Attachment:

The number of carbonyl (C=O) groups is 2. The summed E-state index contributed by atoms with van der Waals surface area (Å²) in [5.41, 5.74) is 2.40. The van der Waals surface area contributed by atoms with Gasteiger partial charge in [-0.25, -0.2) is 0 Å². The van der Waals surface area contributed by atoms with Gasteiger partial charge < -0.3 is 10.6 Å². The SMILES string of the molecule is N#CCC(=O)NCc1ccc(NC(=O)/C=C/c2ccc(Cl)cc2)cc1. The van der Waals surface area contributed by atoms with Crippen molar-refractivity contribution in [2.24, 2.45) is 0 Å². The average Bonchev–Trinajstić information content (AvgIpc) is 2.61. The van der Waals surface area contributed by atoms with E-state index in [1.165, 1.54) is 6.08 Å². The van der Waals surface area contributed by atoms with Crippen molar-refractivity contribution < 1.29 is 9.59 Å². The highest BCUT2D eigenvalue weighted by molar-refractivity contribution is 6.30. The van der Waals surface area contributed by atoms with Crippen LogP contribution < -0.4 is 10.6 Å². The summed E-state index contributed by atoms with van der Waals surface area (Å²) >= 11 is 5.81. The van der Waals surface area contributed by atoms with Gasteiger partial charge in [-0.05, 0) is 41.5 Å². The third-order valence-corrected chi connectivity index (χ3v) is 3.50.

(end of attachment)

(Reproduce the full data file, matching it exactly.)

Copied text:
The number of carbonyl (C=O) groups is 2. The summed E-state index contributed by atoms with van der Waals surface area (Å²) in [5.41, 5.74) is 2.40. The van der Waals surface area contributed by atoms with Gasteiger partial charge in [-0.25, -0.2) is 0 Å². The van der Waals surface area contributed by atoms with Gasteiger partial charge < -0.3 is 10.6 Å². The SMILES string of the molecule is N#CCC(=O)NCc1ccc(NC(=O)/C=C/c2ccc(Cl)cc2)cc1. The van der Waals surface area contributed by atoms with Crippen molar-refractivity contribution in [2.24, 2.45) is 0 Å². The average Bonchev–Trinajstić information content (AvgIpc) is 2.61. The van der Waals surface area contributed by atoms with E-state index in [1.165, 1.54) is 6.08 Å². The van der Waals surface area contributed by atoms with Crippen molar-refractivity contribution < 1.29 is 9.59 Å². The highest BCUT2D eigenvalue weighted by molar-refractivity contribution is 6.30. The van der Waals surface area contributed by atoms with Crippen LogP contribution < -0.4 is 10.6 Å². The summed E-state index contributed by atoms with van der Waals surface area (Å²) >= 11 is 5.81. The van der Waals surface area contributed by atoms with Gasteiger partial charge in [-0.05, 0) is 41.5 Å². The third-order valence-corrected chi connectivity index (χ3v) is 3.50.